Quest for Bishop’s burial site

Derek James tells the story of how the Evening News helped solve a mystery.

This is the story of former Tower of London prisoner, the 'delinquent' Bishop Joseph Hall and of one man's 12-month quest to find his 'lost' burial site at Norwich Cathedral.

And later this month historian and author David Berwick will be telling the fascinating story of the troubled life and times of Joseph Hall, a truly brilliant man and Bishop of Norwich from 1641 to 1656.

It was a story which finally came together thanks to the Evening News. Our pictures, of what was described as a unique re-interred ceremony at the cathedral in 1975, were the final pieces of the jigsaw.

'The 12-month investigation was finally over. It was a joyous and emotional moment,' said David, a 66-year-old retired print executive who lives in the city.

So who was Joseph Hall?

He was born on Monday, July 1 1574 in Leicestershire. He left home aged 15 having obtained a place at Emmanuel College, Cambridge. Elected a Fellow in 1595 in the course of eight years he excelled as a brilliant scholar.

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Joseph was ordained into the Priesthood in 1600 at Colchester and appointed Rector of Hawstead in Suffolk – it proved a testing time for the high-flying academic as some of the congregation were not too keen on him.

He married Elizabeth Bambridge in 1603 and they had six children – four boys and two girls. His youngest son Edward died in 1642, aged 23, and there is a brass plaque raised by his grieving parents dedicated to his memory just before the high altar in Norwich Cathedral.

In 1612 he moved to Waltham Abbey Holy Cross as Curate. He had a good relationship with King James I and worked across the country and abroad.

His fine Latin addresses were always advocating peaceful tolerance between churches in dispute.

He also shared common interests with King Charles I who he had known since he was a young prince.

By now Joseph was climbing the ladder. He became Dean of Gloucester and then, in 1627, was installed as Bishop of Exeter. Trouble was, the powerful church leaders considered him too minded towards Rome and the Archbishop of Canterbury William Laud even sent spies to watch Joseph in action.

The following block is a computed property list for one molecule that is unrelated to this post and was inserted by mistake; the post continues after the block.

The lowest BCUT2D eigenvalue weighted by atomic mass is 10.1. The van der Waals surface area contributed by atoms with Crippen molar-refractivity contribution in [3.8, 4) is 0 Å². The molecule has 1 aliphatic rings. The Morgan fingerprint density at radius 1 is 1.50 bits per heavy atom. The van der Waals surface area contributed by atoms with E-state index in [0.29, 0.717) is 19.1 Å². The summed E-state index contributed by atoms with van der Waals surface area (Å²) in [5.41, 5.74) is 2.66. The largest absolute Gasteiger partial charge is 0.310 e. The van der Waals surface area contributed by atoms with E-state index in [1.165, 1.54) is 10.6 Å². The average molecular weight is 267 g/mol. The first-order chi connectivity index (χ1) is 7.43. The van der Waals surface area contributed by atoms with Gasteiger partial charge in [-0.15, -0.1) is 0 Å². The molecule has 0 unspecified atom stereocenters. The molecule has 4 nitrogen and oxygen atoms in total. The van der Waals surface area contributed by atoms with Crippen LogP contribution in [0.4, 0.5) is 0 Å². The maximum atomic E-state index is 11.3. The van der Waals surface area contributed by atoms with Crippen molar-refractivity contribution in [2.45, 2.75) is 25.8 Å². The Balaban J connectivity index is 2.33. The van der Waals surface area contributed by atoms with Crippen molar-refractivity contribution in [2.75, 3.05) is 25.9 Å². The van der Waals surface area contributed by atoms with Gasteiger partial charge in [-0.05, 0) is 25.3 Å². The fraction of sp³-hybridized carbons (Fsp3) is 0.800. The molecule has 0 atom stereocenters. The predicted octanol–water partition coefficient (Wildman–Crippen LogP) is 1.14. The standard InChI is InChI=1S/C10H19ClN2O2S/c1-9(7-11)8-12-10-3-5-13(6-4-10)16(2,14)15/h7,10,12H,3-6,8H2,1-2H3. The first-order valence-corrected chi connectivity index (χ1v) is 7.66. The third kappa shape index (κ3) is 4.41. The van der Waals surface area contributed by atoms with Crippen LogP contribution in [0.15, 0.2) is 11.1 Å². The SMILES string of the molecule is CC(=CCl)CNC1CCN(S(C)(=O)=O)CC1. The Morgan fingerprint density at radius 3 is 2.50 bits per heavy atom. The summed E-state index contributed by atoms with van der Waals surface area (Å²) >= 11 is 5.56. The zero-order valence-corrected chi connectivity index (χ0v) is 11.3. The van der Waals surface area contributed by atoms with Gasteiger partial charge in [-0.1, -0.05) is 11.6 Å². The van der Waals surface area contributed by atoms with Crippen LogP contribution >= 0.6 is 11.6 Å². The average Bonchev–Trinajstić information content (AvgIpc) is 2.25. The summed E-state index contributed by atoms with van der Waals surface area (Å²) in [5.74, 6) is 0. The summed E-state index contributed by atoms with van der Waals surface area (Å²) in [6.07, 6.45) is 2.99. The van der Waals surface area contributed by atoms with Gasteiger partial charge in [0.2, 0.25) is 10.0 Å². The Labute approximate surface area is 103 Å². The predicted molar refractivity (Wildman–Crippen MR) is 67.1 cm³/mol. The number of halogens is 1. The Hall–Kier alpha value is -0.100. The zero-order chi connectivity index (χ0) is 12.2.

In November 1641 he agreed to become Bishop of Norwich. It was thought he would be the ideal man to calm what had been troubled waters in the city.

Joseph and his family didn't reach Norwich until Whitsuntide 1642 as he was locked up in the Tower of London on trumped-up charges of treason for almost six months.

These were times of great unrest. Joseph had enemies in high places and from 1642 onwards he was cruelly mistreated by elements within the church and Parliament who named him as 'a delinquent' and sequestrated just about all his lands and personal goods.

At one stage he was forced to humiliate himself before local investigators by begging that he and his wife were allowed to retain the clothes they were actually wearing that day.

All the family possessions were confiscated and publicly auctioned. His income of �4,500 a year was cut to �400 and then completely taken away.

When a distraught Joseph asked how he was going to provide for his family he was told: 'go and eat your books.'

Over-zealous Parliamentarians did much damage to the fabric of Norwich Cathedral during 1643. Their wanton vandalism can still be seen today.

Eventually the poor bishop and his family were evicted from the Bishop's Palace. He 'retired' to the parish and Hamlet of Heigham were he assisted at St Bartholomew's and lived in the house which became The Dolphin Inn – this was his palace and Old Palace Road is named after this building.

Joseph loved this part of the city and, although ill in his latter years, he was often seen making his painful way around the parish delivering monies to poor widows and others in need.

He died in 1656 and his body was laid to rest in a vault at St Bartholomew's.

In 1975 there were plans to redevelop the graveyard so his remains, more than 300 years after his death, were re-buried in the Cloister Garth at the cathedral.

The unique service was conducted in a 'quiet sunny corner' by the then Bishop, the Rt Rev Maurice Wood. Although he had done much to honour the memory of this great man, no-one David Berwick spoke to knew the exact whereabouts of his remains.

After a long search he turned to the Archant archives. Had we covered the unique service? Yes, we had. Did we have photographs of the event pinpointing where the burial took place? Yes, we did.

It was an emotional moment for the author who had spent so much time researching the life and times of this remarkable man.

'Bishop Hall said on many occasions that he did not particularly hold with burials inside churches. In his will he asked for this to be honoured. It wasn't.

'However, we now have the great comfort of knowing that the remains of this fine and honourable man are now not only reunited with his last cathedral, but they are also resting in a wonderful and holy open space. We also know precisely last!' added David.

If you would like to know more about the extraordinary Bishop Joseph Hall head for the cathedral on Tuesday, May 17 at 1pm. David Berwick will be giving an illustrated talk about his life and times in the Cathedral Library. The talk is free but donations for library funds would be gratefully received. If you would like to go please contact the library staff in advance on 01603 218443 or